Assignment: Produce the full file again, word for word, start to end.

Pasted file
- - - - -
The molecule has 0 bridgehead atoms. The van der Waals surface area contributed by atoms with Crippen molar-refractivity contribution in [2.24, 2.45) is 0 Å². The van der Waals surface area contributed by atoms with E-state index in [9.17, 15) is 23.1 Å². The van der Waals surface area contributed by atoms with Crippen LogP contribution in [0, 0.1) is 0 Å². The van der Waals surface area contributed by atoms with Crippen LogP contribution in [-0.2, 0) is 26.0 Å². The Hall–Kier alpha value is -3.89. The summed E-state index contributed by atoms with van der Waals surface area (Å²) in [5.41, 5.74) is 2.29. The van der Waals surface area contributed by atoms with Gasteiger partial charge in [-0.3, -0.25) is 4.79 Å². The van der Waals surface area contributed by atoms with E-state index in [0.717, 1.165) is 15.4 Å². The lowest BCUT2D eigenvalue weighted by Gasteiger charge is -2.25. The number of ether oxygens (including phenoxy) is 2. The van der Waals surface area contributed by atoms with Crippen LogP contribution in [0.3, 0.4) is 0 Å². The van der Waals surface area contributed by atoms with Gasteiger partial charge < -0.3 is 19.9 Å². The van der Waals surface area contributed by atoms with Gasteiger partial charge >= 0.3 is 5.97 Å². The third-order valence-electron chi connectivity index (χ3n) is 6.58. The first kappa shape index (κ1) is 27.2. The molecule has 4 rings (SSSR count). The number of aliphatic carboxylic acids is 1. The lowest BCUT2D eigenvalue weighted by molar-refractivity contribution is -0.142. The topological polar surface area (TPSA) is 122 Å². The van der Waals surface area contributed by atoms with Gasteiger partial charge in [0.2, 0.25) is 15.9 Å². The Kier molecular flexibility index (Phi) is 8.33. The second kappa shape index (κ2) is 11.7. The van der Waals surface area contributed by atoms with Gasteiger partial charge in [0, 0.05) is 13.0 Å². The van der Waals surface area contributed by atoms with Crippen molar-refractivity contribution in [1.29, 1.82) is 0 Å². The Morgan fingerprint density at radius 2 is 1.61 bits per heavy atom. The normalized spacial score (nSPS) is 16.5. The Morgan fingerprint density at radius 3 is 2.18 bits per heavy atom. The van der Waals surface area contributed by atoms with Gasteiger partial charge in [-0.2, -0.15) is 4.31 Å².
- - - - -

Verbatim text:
The molecule has 0 bridgehead atoms. The van der Waals surface area contributed by atoms with Crippen molar-refractivity contribution in [2.24, 2.45) is 0 Å². The van der Waals surface area contributed by atoms with E-state index in [9.17, 15) is 23.1 Å². The van der Waals surface area contributed by atoms with Crippen LogP contribution in [0, 0.1) is 0 Å². The van der Waals surface area contributed by atoms with Crippen LogP contribution in [-0.2, 0) is 26.0 Å². The Hall–Kier alpha value is -3.89. The summed E-state index contributed by atoms with van der Waals surface area (Å²) in [5.41, 5.74) is 2.29. The van der Waals surface area contributed by atoms with Gasteiger partial charge in [-0.3, -0.25) is 4.79 Å². The van der Waals surface area contributed by atoms with E-state index in [0.717, 1.165) is 15.4 Å². The lowest BCUT2D eigenvalue weighted by Gasteiger charge is -2.25. The number of ether oxygens (including phenoxy) is 2. The van der Waals surface area contributed by atoms with Crippen LogP contribution in [0.3, 0.4) is 0 Å². The van der Waals surface area contributed by atoms with Gasteiger partial charge < -0.3 is 19.9 Å². The van der Waals surface area contributed by atoms with Gasteiger partial charge >= 0.3 is 5.97 Å². The third-order valence-electron chi connectivity index (χ3n) is 6.58. The first kappa shape index (κ1) is 27.2. The molecule has 4 rings (SSSR count). The number of aliphatic carboxylic acids is 1. The lowest BCUT2D eigenvalue weighted by molar-refractivity contribution is -0.142. The topological polar surface area (TPSA) is 122 Å². The van der Waals surface area contributed by atoms with Gasteiger partial charge in [0.2, 0.25) is 15.9 Å². The Kier molecular flexibility index (Phi) is 8.33. The second kappa shape index (κ2) is 11.7. The van der Waals surface area contributed by atoms with Gasteiger partial charge in [0, 0.05) is 13.0 Å². The van der Waals surface area contributed by atoms with Crippen molar-refractivity contribution in [1.29, 1.82) is 0 Å². The Morgan fingerprint density at radius 2 is 1.61 bits per heavy atom. The normalized spacial score (nSPS) is 16.5. The Morgan fingerprint density at radius 3 is 2.18 bits per heavy atom. The van der Waals surface area contributed by atoms with Gasteiger partial charge in [-0.2, -0.15) is 4.31 Å².